I’ve confessed before that I enjoy picking through old cookbooks, especially Louisiana cookbooks. You can find some interesting old recipes in them, which is part of the reason that I like them, and they also tell us about the place and time in which they were written.
That’s why I was intrigued when I came across a curious little pocket-sized paperback of Creole Cooking Recipes, apparently given away by the Evangeline Pepper & Food Products Company of St. Martinsville, which made the modest pledge that just one drop of its Evangeline Hot Sauce “makes good food taste better.”
The book also makes the slightly more grandiose claim that the hot sauce “made Louisiana French cooking famous.”
The company, “operated and owned by Acadian – The Buillards,” made more than hot sauce. You could place an order direct to the factory for a 5½-ounce bottle of Steak Sauce (15 cents), a 5-ounce bottle of Worcestershire sauce (15 cents), a 10½-ounce jar of Home Made Chili Sauce (25 cents), an 8-ounce jar of Creole Mustard (10 cents) a 12½-ounce jar of Salad Mustard (15 cents), or a 2½-ounce jar of Powdered Red Pepper (15 cents). The company also offered Sausage Seasoning, Cut Okra in cans, Okra & Tomatoes in cans, Distilled Vinegar, Home Made Okra Soup, and Old Tom Open Kettle Pure Ribbon Cane Syrup, “made the old fashion way with direct fire under the kettles.”
There’s no date on the booklet, but, judging from the typography, I think it was probably printed in the late 1940s or early 1950s.
It contains recipes that we might recognize – Chicken a la Sauce Piquant, Crab Gumbo a la Creole, Cannards Smothered with Turnips, Ail-Au-Lie Mayonnaise (probably coming from the Aioli Club in which local chefs tried to outdo each other in gourmet meals), Creole Rabbit, Creole Cabbage, Creole Cereal or “Kush Kush,” a half-dozen things to do with yams, all interspersed among “facts” about St. Martinville and the Evangeline Country.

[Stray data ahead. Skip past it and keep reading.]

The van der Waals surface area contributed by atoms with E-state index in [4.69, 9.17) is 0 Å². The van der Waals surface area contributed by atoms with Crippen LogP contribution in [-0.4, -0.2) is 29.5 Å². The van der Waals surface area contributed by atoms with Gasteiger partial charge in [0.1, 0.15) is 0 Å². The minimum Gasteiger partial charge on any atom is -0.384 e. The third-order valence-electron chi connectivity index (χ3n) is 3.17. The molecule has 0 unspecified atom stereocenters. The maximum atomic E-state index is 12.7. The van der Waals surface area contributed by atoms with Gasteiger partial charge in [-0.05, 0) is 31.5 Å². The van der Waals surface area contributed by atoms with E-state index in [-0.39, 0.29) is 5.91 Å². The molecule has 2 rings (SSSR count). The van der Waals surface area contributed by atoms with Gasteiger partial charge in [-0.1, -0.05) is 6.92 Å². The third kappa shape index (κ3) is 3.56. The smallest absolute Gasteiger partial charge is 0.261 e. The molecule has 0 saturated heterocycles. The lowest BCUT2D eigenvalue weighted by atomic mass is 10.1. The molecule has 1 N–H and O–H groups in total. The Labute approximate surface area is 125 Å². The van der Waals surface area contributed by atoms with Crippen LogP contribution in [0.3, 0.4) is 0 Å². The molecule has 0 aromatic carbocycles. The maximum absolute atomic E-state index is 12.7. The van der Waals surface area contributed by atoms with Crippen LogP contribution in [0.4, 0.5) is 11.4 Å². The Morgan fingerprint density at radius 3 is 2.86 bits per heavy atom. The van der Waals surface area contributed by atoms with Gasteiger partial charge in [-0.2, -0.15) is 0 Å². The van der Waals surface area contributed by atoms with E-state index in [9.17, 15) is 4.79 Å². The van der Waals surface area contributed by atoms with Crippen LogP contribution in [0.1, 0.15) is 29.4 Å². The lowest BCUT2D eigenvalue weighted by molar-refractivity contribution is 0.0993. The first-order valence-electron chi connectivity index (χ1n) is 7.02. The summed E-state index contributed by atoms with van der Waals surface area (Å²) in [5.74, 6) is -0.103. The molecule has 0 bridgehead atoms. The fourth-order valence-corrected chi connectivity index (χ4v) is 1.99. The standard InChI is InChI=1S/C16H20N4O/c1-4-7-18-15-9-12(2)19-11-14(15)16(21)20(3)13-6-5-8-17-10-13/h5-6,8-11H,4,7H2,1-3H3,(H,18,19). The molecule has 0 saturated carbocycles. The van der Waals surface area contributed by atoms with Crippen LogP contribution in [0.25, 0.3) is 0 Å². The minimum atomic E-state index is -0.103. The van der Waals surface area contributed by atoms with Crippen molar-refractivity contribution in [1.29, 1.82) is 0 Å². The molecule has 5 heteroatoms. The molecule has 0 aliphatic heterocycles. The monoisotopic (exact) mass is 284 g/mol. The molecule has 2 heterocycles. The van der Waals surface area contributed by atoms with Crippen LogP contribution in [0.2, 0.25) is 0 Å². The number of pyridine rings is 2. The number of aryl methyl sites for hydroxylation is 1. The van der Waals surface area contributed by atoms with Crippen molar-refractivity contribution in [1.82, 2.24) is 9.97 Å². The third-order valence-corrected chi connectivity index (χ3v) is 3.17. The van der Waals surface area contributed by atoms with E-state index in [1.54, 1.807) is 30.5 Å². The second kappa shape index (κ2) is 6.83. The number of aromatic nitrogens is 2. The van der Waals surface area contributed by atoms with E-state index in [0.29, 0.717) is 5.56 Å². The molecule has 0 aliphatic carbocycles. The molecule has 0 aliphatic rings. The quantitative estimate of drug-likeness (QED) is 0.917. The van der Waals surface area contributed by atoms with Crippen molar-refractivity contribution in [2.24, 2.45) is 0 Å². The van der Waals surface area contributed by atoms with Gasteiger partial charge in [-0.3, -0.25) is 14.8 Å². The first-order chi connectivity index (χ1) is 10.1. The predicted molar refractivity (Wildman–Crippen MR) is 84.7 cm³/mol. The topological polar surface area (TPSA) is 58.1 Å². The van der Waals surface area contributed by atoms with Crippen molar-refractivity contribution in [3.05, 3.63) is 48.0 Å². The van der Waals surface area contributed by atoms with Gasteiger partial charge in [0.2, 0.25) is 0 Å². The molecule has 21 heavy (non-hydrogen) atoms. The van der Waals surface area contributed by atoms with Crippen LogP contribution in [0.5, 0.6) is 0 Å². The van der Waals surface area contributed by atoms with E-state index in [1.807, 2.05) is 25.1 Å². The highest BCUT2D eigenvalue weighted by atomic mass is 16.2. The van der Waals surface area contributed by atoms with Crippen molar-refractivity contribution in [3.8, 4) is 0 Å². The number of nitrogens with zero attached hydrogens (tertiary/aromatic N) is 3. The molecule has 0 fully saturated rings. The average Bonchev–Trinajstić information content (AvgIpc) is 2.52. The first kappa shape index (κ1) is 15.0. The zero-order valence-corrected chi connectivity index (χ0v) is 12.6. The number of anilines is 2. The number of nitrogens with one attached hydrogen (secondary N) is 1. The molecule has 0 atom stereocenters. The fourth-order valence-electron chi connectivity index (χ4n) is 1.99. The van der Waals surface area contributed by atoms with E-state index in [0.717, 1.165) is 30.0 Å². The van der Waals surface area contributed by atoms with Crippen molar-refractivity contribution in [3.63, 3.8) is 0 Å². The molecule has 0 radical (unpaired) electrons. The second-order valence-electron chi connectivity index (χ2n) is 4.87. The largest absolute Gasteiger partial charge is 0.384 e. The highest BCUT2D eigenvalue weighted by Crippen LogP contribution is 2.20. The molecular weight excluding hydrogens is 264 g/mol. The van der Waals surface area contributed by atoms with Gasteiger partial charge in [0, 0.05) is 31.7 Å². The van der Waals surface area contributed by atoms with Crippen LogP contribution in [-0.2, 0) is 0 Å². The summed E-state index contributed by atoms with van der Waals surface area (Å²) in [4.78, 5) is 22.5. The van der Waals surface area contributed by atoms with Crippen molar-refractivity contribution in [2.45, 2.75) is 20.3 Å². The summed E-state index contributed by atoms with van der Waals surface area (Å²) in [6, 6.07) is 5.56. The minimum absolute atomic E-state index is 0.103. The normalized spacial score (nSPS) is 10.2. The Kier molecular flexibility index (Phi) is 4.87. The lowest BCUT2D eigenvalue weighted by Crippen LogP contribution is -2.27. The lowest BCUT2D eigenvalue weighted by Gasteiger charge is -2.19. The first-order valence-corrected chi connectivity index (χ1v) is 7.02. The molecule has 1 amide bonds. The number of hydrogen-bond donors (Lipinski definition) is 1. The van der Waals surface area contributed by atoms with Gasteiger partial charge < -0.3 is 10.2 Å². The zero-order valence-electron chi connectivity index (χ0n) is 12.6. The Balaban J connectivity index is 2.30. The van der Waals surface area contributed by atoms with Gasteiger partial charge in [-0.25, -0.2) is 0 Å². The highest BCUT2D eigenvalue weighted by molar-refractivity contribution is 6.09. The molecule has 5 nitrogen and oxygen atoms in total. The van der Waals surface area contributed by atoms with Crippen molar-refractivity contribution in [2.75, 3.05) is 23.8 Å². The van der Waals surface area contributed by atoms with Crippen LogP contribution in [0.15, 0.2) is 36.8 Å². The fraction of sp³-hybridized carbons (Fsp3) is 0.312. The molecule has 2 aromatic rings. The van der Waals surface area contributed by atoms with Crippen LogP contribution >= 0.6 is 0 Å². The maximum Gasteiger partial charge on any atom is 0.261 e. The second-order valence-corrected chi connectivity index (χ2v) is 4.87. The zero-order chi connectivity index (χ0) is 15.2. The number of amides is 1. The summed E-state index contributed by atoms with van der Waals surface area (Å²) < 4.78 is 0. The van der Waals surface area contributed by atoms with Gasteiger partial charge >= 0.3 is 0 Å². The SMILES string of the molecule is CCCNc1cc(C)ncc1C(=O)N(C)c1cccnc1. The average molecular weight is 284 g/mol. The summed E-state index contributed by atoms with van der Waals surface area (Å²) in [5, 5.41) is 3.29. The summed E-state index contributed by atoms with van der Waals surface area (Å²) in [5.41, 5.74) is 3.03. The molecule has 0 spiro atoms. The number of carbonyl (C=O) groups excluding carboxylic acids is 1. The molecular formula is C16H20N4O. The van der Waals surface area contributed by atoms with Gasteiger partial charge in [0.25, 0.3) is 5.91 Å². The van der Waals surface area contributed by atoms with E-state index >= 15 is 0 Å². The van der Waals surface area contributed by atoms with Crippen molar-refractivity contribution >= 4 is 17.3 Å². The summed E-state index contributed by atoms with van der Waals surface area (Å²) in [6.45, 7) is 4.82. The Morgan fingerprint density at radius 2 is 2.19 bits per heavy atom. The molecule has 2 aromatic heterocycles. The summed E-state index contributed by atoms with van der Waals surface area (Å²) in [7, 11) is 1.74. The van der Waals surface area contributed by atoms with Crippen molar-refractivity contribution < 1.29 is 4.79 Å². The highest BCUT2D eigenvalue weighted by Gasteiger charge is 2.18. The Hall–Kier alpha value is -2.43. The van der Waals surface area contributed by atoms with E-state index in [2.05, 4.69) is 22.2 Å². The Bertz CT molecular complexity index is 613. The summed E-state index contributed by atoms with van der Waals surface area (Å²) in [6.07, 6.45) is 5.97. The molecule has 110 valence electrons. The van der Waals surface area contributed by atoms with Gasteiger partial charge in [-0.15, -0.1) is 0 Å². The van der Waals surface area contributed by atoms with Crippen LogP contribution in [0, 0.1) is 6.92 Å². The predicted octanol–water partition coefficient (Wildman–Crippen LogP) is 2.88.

It describes the Evangeline Oak as “America’s most famous tree” and St. Martinville as “America’s most interesting town,” and it also contains the amazing claim that the first women’s hats to be worn in the United States were created because of an accident that didn’t happen in St. Martinville in 1795.
“The originator was a belle of the olden days and a member of one of the oldest and distinguished families, the DeBlancs,” we are told. “Tonton DeBlanc was known for her beauty. Her complexion was unsurpassed. As was the custom for many centuries, she wore a sunbonnet. The hat was unknown in those days.
“It seems strange that such a well known fashion as women’s hats should be founded by accident, but that it how it originated. Tonton DeBlanc, who founded the fad, heard a commotion outside her door. Upon inquiry she was told that a child was crushed by a vehicle. Searching for her sunbonnet, she was unable to find it, so she took her brother’s hat and put it on her head.
“The accident proved to be a false alarm, but the little belle had found the hat becoming, so she entered a millinery shop and ordered a hat for her. She paid $5.00 for the hat, and before too long everyone was wearing hats. This is how ... the hat began in the historical old town of St. Martinville.”
The little book also lists St. Martinville area sights to be seen by visitors, including the Catholic Cemetery, where, it says, there are “more people buried in the cemetery than are alive in the town.”
That’s probably true of a lot of little towns with long histories.
You can also contact Jim Bradshaw by mail at P.O. Box 1121, Washington LA 70589.